India and Canada signed their cooperation agreement at the end of the June Group of 20 summit in Toronto after bilateral meetings between Indian Prime Minister Manmohan Singh and Canadian Prime Minister Stephen Harper. The agreement will allow Canadian firms to export nuclear material, equipment, and technology to India and will encourage cooperation in nuclear safety and waste management.

Canada has a long history of involvement with India’s nuclear program. It sold a CIRUS research reactor, as well as two CANDU power reactors, to India in the 1950s and 1960s. Spent fuel from the CIRUS reactor was later used to produce the fissile material for India’s 1974 nuclear test explosion. Canada cut off nuclear trade in the wake of the 1974 test, opening a long-lasting diplomatic rift between the two countries.

At a June 27 press conference, Singh sought to ease concerns that Canadian nuclear exports would be used for military purposes. “We have complete civilian control and there is no scope whatsoever for any nuclear material or equipment being supplied going for any unintended purpose,” he said, according to The Indian Express. “Nuclear material supplied to India will be fully safeguarded” under the terms of India’s agreement signed with the IAEA, he said. He added that India has a “fool-proof system of export controls.” Singh and Harper released a joint June 27 statement in which both expressed their commitment to “the ratification of the agreement and the completion of all remaining steps necessary to ensure its early implementation.”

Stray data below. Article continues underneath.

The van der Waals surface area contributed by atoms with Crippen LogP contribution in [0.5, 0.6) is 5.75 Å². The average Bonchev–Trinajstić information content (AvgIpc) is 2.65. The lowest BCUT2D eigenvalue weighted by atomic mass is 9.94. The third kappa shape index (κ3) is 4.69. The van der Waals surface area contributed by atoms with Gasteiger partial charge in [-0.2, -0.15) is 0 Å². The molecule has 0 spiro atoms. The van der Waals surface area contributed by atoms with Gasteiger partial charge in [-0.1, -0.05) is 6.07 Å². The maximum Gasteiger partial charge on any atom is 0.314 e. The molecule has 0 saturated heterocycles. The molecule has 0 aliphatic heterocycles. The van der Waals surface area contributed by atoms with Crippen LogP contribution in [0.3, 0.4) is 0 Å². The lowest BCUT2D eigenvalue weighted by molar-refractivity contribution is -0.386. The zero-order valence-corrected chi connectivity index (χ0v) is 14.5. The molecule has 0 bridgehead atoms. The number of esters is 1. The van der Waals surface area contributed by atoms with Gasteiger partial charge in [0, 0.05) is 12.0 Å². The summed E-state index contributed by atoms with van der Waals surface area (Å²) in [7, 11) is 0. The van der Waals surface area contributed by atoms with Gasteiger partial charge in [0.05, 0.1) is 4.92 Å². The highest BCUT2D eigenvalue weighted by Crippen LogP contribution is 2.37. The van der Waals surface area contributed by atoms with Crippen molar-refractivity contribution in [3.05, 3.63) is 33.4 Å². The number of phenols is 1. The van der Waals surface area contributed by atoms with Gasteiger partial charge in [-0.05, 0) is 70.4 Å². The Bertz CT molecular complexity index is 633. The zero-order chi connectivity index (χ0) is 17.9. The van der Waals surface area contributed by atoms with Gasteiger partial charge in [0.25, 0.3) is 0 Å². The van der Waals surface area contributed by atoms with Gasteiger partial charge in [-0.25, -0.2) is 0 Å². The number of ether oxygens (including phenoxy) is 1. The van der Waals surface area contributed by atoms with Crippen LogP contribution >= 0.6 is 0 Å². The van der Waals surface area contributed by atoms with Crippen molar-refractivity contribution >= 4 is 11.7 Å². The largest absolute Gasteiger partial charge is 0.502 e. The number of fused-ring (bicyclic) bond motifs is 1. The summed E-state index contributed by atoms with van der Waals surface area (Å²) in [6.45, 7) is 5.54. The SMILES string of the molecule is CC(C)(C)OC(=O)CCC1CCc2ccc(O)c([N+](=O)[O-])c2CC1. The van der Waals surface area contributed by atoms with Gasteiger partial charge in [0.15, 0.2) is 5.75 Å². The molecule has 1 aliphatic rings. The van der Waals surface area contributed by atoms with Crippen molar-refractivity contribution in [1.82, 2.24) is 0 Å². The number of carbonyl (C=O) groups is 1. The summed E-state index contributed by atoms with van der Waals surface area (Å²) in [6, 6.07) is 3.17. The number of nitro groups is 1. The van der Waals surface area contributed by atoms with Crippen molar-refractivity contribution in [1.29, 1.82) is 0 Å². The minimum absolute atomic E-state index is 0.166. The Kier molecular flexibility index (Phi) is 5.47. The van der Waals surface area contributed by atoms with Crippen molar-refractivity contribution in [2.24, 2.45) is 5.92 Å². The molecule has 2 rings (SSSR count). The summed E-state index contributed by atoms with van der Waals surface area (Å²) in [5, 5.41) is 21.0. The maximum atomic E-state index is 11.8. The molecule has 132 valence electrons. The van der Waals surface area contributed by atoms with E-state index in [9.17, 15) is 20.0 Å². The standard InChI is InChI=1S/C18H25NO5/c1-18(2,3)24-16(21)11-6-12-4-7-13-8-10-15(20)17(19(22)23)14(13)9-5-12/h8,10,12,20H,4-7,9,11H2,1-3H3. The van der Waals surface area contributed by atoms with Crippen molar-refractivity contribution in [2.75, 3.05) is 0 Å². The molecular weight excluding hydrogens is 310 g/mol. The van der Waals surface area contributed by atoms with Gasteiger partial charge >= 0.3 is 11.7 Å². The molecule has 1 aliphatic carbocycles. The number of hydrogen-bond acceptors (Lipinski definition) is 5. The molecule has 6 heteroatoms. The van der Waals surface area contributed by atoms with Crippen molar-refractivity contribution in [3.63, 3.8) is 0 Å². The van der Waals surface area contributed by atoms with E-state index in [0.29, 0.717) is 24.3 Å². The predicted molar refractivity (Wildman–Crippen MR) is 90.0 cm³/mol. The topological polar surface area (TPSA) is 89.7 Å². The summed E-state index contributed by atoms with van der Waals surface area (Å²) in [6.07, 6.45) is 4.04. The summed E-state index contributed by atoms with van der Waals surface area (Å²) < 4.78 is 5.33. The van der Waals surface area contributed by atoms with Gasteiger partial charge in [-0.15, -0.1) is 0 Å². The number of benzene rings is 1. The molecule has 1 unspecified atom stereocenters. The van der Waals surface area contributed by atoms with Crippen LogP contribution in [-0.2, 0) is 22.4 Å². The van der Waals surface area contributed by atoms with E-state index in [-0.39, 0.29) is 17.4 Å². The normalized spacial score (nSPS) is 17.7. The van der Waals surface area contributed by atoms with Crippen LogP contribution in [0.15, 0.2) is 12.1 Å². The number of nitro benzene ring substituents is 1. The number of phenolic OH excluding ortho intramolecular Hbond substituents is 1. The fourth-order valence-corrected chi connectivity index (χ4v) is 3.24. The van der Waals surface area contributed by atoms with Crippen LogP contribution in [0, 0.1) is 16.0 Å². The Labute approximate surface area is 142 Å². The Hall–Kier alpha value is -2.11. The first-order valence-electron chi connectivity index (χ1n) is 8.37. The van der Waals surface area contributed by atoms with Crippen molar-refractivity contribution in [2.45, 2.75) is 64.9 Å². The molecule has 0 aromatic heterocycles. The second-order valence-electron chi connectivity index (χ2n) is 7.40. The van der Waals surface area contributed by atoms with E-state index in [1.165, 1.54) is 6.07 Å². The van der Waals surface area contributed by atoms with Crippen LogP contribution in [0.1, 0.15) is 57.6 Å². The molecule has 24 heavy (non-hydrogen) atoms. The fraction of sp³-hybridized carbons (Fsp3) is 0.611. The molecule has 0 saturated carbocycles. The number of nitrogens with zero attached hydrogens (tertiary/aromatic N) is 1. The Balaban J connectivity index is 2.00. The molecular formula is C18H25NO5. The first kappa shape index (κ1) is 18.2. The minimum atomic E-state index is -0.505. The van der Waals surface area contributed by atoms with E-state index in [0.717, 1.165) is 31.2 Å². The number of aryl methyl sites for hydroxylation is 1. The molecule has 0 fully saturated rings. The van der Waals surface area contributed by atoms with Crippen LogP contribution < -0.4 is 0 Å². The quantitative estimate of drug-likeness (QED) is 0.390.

When asked about the nonproliferation assurances received by the Canadian government and whether Canada would cease nuclear cooperation in the event of an Indian nuclear test, Laura Markle, a spokeswoman at the Department of Foreign Affairs and International Trade, said in an e-mail exchange last month that any use of Canadian materials or technology beyond “peaceful, civilian and non-explosive purposes” would “provide cause for the immediate suspension, and eventual termination of nuclear cooperation.”

The United Kingdom has been seeking greater participation in the Indian market as well. A high-profile British delegation, which included Prime Minister David Cameron, visited India in late July. While on the trip, Business Secretary Vince Cable said the countries already are cooperating on “a certain amount of modest research,” but want to move to “a higher level.” British companies “potentially could do a large amount of [nuclear] business in India,” he said. In February, India and the United Kingdom signed a Joint Declaration on Civil Nuclear Cooperation, in which the two governments expressed the desire “to promote extensive co-operation in nuclear energy for peaceful purposes.”